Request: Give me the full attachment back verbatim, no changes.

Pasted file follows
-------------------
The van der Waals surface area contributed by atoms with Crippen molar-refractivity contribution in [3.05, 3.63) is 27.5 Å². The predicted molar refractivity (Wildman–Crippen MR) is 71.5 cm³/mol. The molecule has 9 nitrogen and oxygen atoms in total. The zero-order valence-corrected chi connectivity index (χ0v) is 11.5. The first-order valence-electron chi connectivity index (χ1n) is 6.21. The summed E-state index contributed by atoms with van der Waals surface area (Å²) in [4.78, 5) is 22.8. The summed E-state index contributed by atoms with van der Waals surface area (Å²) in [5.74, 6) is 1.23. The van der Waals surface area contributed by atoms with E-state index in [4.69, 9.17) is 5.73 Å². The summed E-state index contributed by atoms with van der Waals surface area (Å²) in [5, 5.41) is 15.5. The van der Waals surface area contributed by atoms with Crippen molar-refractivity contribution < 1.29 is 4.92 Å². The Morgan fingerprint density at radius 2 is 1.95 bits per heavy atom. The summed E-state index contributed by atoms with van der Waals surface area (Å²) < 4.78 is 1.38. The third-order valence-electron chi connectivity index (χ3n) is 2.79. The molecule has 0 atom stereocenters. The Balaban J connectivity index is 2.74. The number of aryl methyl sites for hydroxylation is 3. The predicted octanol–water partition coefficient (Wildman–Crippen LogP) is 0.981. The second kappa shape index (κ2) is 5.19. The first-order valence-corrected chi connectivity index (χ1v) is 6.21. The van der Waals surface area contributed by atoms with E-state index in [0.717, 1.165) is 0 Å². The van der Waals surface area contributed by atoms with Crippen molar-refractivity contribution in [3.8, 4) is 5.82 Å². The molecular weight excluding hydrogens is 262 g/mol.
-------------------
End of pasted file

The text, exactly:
The van der Waals surface area contributed by atoms with Crippen molar-refractivity contribution in [3.05, 3.63) is 27.5 Å². The predicted molar refractivity (Wildman–Crippen MR) is 71.5 cm³/mol. The molecule has 9 nitrogen and oxygen atoms in total. The zero-order valence-corrected chi connectivity index (χ0v) is 11.5. The first-order valence-electron chi connectivity index (χ1n) is 6.21. The summed E-state index contributed by atoms with van der Waals surface area (Å²) in [4.78, 5) is 22.8. The summed E-state index contributed by atoms with van der Waals surface area (Å²) in [5.74, 6) is 1.23. The van der Waals surface area contributed by atoms with E-state index in [4.69, 9.17) is 5.73 Å². The summed E-state index contributed by atoms with van der Waals surface area (Å²) in [5, 5.41) is 15.5. The van der Waals surface area contributed by atoms with Crippen molar-refractivity contribution < 1.29 is 4.92 Å². The Morgan fingerprint density at radius 2 is 1.95 bits per heavy atom. The summed E-state index contributed by atoms with van der Waals surface area (Å²) < 4.78 is 1.38. The third-order valence-electron chi connectivity index (χ3n) is 2.79. The molecule has 0 atom stereocenters. The Balaban J connectivity index is 2.74. The number of aryl methyl sites for hydroxylation is 3. The predicted octanol–water partition coefficient (Wildman–Crippen LogP) is 0.981. The second kappa shape index (κ2) is 5.19. The first-order valence-corrected chi connectivity index (χ1v) is 6.21. The van der Waals surface area contributed by atoms with E-state index in [0.717, 1.165) is 0 Å². The van der Waals surface area contributed by atoms with Crippen molar-refractivity contribution in [3.8, 4) is 5.82 Å². The molecular weight excluding hydrogens is 262 g/mol.